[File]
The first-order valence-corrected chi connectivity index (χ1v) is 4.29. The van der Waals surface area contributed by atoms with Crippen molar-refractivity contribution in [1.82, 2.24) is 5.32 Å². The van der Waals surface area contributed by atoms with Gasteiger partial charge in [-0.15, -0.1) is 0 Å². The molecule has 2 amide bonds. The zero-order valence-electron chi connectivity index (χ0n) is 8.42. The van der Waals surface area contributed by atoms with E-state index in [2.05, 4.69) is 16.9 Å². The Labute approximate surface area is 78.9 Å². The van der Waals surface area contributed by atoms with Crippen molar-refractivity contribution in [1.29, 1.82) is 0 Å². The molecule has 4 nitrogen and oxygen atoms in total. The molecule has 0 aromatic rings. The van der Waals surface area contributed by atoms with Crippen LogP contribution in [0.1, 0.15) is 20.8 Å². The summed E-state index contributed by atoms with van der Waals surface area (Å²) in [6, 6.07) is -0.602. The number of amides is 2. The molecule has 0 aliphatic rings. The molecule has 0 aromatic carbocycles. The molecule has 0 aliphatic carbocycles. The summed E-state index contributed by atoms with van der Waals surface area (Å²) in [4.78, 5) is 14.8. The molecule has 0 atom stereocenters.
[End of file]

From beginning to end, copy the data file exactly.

The first-order valence-corrected chi connectivity index (χ1v) is 4.29. The van der Waals surface area contributed by atoms with Crippen molar-refractivity contribution in [1.82, 2.24) is 5.32 Å². The van der Waals surface area contributed by atoms with Gasteiger partial charge in [-0.15, -0.1) is 0 Å². The molecule has 2 amide bonds. The zero-order valence-electron chi connectivity index (χ0n) is 8.42. The van der Waals surface area contributed by atoms with E-state index in [2.05, 4.69) is 16.9 Å². The Labute approximate surface area is 78.9 Å². The van der Waals surface area contributed by atoms with Crippen molar-refractivity contribution in [1.29, 1.82) is 0 Å². The molecule has 4 nitrogen and oxygen atoms in total. The molecule has 0 aromatic rings. The van der Waals surface area contributed by atoms with Crippen LogP contribution in [0.1, 0.15) is 20.8 Å². The summed E-state index contributed by atoms with van der Waals surface area (Å²) in [6, 6.07) is -0.602. The number of amides is 2. The molecule has 0 aliphatic rings. The molecule has 0 aromatic carbocycles. The molecule has 0 aliphatic carbocycles. The summed E-state index contributed by atoms with van der Waals surface area (Å²) in [4.78, 5) is 14.8. The molecule has 0 atom stereocenters.